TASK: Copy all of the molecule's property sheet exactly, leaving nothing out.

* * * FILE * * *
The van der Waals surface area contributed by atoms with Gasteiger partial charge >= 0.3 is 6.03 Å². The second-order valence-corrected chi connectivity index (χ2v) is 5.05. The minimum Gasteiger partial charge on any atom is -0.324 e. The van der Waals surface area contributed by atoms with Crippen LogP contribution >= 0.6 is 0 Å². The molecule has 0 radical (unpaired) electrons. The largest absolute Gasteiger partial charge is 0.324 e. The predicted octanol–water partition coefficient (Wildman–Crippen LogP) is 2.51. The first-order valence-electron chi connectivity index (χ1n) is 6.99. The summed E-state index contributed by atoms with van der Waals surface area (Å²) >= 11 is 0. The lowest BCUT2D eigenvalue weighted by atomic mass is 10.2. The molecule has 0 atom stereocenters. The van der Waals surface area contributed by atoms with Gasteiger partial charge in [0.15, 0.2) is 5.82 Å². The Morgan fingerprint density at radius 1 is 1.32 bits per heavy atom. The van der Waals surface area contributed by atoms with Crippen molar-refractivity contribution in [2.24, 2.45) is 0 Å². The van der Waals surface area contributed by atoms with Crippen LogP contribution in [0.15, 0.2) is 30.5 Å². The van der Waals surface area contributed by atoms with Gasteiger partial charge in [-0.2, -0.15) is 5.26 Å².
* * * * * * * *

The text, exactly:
The van der Waals surface area contributed by atoms with Gasteiger partial charge >= 0.3 is 6.03 Å². The second-order valence-corrected chi connectivity index (χ2v) is 5.05. The minimum Gasteiger partial charge on any atom is -0.324 e. The van der Waals surface area contributed by atoms with Crippen LogP contribution >= 0.6 is 0 Å². The molecule has 0 radical (unpaired) electrons. The largest absolute Gasteiger partial charge is 0.324 e. The predicted octanol–water partition coefficient (Wildman–Crippen LogP) is 2.51. The first-order valence-electron chi connectivity index (χ1n) is 6.99. The summed E-state index contributed by atoms with van der Waals surface area (Å²) >= 11 is 0. The lowest BCUT2D eigenvalue weighted by atomic mass is 10.2. The molecule has 0 atom stereocenters. The van der Waals surface area contributed by atoms with Gasteiger partial charge in [0.15, 0.2) is 5.82 Å². The Morgan fingerprint density at radius 1 is 1.32 bits per heavy atom. The van der Waals surface area contributed by atoms with Crippen molar-refractivity contribution in [2.24, 2.45) is 0 Å². The van der Waals surface area contributed by atoms with Crippen LogP contribution in [0.15, 0.2) is 30.5 Å². The van der Waals surface area contributed by atoms with Gasteiger partial charge in [-0.2, -0.15) is 5.26 Å².